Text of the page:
Close modal

2. Effect of current density

The effect of current density on the degradation of oil pollutants was investigated and the results are shown in Fig. 5. The specific experimental conditions were as follows: solution temperature 30°C, pH 7, residence time 3.8 min, electrode spacing 40 mm. With increasing current density, the oil removal rate and COD removal rate first increase and then decrease. The lowest oil concentration in water occurred at a current density of 2 mA/cm2, for which the oil removal rate and COD removal rate were the largest, reaching 98.67% and 91.57%. This is because current density represents the electrocatalytic reaction rate. When the current density increases, the velocity of electrons accelerates, increasing oxidative groups concentration such as ·OH and reaction rates. Thus, this mechanism is conducive to oil removal and increases the removal rate. While the current density is too large, the electrocatalytic reaction is too intense. Thus a large number of bubbles are generated on the electrode surface, the oil pollutants cannot reach the electrode surface, and the oil removal rate is inevitably decreased.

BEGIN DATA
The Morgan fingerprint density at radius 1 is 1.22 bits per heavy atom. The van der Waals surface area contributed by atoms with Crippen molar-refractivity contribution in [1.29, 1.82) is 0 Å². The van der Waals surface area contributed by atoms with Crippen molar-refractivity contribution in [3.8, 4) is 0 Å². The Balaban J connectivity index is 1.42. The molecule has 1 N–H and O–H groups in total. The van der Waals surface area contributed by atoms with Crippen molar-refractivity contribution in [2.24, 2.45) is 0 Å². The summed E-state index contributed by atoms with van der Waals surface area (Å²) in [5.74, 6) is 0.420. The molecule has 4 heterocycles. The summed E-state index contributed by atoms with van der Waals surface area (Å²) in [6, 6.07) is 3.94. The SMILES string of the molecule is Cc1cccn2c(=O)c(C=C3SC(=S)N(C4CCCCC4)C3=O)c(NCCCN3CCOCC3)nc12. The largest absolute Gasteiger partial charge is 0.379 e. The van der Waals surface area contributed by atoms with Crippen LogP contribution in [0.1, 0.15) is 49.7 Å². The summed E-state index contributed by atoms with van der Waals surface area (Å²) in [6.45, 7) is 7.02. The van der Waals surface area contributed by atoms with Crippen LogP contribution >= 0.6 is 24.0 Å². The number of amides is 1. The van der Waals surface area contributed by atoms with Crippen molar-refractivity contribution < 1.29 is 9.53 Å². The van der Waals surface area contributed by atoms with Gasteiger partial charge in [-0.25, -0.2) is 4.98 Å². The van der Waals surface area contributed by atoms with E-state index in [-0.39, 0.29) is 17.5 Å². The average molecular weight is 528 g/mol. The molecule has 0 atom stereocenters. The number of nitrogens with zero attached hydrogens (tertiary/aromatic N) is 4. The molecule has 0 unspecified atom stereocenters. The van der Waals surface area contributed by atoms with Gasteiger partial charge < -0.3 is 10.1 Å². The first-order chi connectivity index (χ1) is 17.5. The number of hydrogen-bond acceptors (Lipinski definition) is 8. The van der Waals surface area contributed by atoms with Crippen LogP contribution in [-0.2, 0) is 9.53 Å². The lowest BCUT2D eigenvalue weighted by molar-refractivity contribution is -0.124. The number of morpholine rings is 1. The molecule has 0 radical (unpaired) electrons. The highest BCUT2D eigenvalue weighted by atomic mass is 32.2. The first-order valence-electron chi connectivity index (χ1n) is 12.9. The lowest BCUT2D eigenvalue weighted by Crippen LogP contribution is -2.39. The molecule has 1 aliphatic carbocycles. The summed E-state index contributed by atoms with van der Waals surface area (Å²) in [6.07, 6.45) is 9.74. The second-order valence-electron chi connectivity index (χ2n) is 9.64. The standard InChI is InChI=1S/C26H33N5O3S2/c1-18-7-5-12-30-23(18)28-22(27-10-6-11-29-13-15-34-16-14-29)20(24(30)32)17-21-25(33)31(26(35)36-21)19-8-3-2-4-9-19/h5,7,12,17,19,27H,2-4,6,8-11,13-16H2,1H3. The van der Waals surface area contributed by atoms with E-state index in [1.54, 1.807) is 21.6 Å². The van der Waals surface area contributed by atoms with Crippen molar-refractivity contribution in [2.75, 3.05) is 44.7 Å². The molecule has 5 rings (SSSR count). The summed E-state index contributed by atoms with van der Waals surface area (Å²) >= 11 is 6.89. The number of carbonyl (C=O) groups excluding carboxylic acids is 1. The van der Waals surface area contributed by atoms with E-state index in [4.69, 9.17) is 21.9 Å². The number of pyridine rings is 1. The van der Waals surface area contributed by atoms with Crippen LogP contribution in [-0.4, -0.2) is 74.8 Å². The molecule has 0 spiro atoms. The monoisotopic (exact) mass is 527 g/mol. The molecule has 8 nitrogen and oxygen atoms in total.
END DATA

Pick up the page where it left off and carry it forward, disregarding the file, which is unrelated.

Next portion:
FIG. 5.

Effect of current density on the oil removal rate and COD removal rate.

FIG. 5.

Effect of current density on the oil removal rate and COD removal rate.

Close modal

3. Effect of residence time

Fig. 6 shows the effect of residence time on the removal performance when the experimental conditions were as follows: solution temperature 30°C, pH 7, current density 2.0 mA/cm2, electrode spacing 40 mm. As shown in Fig. 6, when the residence time is less than 3.8 min, the oil removal rate and COD removal rate increase quickly with increasing residence time. This is because at longer residence time, the ·OH on the surface of the electrode persists longer. Thus the catalytic effect is more prominent as more oil is degraded, improving the oil removal rate. When the residence time is greater than 3.8 min, the oil removal rate increases slowly. Since the residence time is too long, the majority of oil molecules closed to the ECM are removed. At low oil concentrations, polarization phenomena are substantial, resulting in reduction of oil molecules diffused to membrane surface, which leads to oil removal rate increases slowly.

FIG. 6.

Effect of residence time on the oil removal rate and COD removal rate.

FIG. 6.

Effect of residence time on the oil removal rate and COD removal rate.

Close modal

4. Effect of pH